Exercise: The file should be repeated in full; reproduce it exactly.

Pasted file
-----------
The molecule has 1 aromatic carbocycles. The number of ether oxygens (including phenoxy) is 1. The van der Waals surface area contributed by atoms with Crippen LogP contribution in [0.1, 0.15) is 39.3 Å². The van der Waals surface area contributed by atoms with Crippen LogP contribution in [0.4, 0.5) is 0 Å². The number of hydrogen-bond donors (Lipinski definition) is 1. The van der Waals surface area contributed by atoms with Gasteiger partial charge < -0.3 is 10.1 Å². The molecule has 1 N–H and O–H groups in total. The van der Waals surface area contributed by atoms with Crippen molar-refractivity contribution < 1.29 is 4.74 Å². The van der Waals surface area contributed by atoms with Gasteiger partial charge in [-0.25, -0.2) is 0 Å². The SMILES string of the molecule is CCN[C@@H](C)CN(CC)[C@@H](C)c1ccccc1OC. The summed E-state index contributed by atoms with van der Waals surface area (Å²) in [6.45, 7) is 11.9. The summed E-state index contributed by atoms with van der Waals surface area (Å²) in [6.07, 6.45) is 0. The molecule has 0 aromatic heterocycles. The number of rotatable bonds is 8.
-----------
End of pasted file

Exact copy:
The molecule has 1 aromatic carbocycles. The number of ether oxygens (including phenoxy) is 1. The van der Waals surface area contributed by atoms with Crippen LogP contribution in [0.1, 0.15) is 39.3 Å². The van der Waals surface area contributed by atoms with Crippen LogP contribution in [0.4, 0.5) is 0 Å². The number of hydrogen-bond donors (Lipinski definition) is 1. The van der Waals surface area contributed by atoms with Gasteiger partial charge < -0.3 is 10.1 Å². The molecule has 1 N–H and O–H groups in total. The van der Waals surface area contributed by atoms with Crippen molar-refractivity contribution < 1.29 is 4.74 Å². The van der Waals surface area contributed by atoms with Gasteiger partial charge in [-0.25, -0.2) is 0 Å². The SMILES string of the molecule is CCN[C@@H](C)CN(CC)[C@@H](C)c1ccccc1OC. The summed E-state index contributed by atoms with van der Waals surface area (Å²) in [6.45, 7) is 11.9. The summed E-state index contributed by atoms with van der Waals surface area (Å²) in [6.07, 6.45) is 0. The molecule has 0 aromatic heterocycles. The number of rotatable bonds is 8.